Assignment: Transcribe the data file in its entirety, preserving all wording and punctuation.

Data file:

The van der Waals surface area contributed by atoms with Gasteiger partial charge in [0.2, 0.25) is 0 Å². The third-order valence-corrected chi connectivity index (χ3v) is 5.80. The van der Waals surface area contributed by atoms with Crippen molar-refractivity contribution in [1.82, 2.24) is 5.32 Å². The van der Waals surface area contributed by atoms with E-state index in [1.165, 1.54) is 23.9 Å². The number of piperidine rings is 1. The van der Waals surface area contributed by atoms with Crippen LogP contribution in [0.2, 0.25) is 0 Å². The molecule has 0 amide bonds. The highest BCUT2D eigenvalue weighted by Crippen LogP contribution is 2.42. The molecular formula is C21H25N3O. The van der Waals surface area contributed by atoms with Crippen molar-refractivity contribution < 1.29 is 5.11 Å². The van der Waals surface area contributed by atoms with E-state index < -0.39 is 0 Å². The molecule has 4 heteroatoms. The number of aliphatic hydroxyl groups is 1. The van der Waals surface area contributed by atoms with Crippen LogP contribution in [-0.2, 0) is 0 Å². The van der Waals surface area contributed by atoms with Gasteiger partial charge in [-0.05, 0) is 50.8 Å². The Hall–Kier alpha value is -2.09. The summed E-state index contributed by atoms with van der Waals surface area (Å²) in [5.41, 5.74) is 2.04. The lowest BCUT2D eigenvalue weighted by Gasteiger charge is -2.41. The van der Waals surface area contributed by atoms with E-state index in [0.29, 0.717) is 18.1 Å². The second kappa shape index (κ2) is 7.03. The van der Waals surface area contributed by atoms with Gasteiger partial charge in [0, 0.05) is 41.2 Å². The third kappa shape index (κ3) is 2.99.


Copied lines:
The van der Waals surface area contributed by atoms with Gasteiger partial charge in [0.2, 0.25) is 0 Å². The third-order valence-corrected chi connectivity index (χ3v) is 5.80. The van der Waals surface area contributed by atoms with Crippen molar-refractivity contribution in [1.82, 2.24) is 5.32 Å². The van der Waals surface area contributed by atoms with E-state index in [1.165, 1.54) is 23.9 Å². The number of piperidine rings is 1. The van der Waals surface area contributed by atoms with Crippen LogP contribution in [0.2, 0.25) is 0 Å². The molecule has 0 amide bonds. The highest BCUT2D eigenvalue weighted by Crippen LogP contribution is 2.42. The molecular formula is C21H25N3O. The van der Waals surface area contributed by atoms with Crippen molar-refractivity contribution < 1.29 is 5.11 Å². The van der Waals surface area contributed by atoms with E-state index < -0.39 is 0 Å². The molecule has 4 heteroatoms. The number of aliphatic hydroxyl groups is 1. The van der Waals surface area contributed by atoms with Crippen LogP contribution in [-0.2, 0) is 0 Å². The van der Waals surface area contributed by atoms with Gasteiger partial charge in [-0.05, 0) is 50.8 Å². The Hall–Kier alpha value is -2.09. The summed E-state index contributed by atoms with van der Waals surface area (Å²) in [5.41, 5.74) is 2.04. The lowest BCUT2D eigenvalue weighted by Gasteiger charge is -2.41. The van der Waals surface area contributed by atoms with E-state index in [0.29, 0.717) is 18.1 Å². The second kappa shape index (κ2) is 7.03. The van der Waals surface area contributed by atoms with Gasteiger partial charge in [0, 0.05) is 41.2 Å². The third kappa shape index (κ3) is 2.99.